and as she wept, she stooped down and looked into the sepulchre; to see if she could see him, if she and the disciples were not mistaken, being loath to go without finding him: so it is in a spiritual sense, the absence of Christ is cause of great distress and sorrow to gracious souls; because of the excellency of his person, the near and dear relations he stands in to them and on account of the nature of his presence and company, which is preferable to everything in this world; nor can such souls, when they have lost sight of Christ, sit down contented; but will seek after him in the Scriptures, under the ministry of the word, and at the ordinances of the Gospel, where a crucified, buried, risen Jesus is exhibited.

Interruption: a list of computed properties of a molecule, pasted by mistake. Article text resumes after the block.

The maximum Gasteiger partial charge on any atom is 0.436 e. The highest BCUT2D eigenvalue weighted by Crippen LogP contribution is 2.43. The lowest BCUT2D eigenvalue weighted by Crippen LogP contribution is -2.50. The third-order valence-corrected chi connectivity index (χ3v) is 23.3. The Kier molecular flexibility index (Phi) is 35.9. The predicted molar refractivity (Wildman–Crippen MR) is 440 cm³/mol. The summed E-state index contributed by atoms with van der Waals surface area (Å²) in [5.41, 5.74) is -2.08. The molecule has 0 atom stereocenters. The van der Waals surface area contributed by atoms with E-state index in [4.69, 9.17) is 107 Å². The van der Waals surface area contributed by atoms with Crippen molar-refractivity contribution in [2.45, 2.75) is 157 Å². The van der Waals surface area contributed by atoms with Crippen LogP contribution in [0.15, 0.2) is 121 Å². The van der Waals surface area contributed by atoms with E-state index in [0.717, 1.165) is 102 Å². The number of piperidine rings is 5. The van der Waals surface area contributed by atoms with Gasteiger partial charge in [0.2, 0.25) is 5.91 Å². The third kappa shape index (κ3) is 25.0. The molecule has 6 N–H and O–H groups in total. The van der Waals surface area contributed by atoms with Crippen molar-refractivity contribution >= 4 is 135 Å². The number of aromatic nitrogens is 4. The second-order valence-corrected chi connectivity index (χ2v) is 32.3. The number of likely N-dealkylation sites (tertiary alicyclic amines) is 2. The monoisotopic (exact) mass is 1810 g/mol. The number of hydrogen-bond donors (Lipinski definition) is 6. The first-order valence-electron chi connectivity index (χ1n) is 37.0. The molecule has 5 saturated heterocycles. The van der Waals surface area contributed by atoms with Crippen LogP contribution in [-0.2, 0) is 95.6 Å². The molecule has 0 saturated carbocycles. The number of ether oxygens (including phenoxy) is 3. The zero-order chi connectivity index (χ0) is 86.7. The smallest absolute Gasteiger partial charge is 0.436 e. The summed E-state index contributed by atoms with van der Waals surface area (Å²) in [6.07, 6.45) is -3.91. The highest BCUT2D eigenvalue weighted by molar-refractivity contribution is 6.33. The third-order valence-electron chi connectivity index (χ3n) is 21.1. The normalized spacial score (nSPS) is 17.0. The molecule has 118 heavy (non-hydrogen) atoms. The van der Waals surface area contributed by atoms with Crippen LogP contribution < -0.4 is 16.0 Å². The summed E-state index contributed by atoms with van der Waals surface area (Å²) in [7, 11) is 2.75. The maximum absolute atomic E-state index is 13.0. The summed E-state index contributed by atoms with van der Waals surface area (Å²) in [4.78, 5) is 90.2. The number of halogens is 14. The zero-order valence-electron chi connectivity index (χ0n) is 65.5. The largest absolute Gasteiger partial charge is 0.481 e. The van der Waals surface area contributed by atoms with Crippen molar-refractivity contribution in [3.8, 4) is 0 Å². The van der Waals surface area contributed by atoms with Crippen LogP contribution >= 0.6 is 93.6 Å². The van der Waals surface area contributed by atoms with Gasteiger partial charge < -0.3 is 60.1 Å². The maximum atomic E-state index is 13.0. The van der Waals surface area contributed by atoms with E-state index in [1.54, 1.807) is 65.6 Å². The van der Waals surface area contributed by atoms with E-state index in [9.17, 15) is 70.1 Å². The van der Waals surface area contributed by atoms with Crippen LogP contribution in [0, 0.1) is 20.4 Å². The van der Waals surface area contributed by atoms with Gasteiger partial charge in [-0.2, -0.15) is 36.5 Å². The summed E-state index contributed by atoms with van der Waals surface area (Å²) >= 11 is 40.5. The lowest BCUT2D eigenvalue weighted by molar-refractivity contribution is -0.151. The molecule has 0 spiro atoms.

But Mary stood {a} without at the sepulchre weeping: and as she wept, she stooped down, and looked into the sepulchre,

(a) That is, outside of the cave which the sepulchre was cut out of.

John 20:11-13. Mary has followed to the grave the two disciples who ran before, but does not again meet them (they must have gone back another way), and now stands weeping at the grave, and that ἔξω, for further she dares not go. Yet she bends down in the midst of her weeping, involuntarily impelled by her grief, forward into the grave (see on John 20:5), and beholds two angels, etc. On the question of these: τί κλαίεις, Ammonius correctly observes: ἐρωτῶσι δὲ, οὐχ ἵνα μάθωσι, ἀλλʼ ἵνα πάυσηται.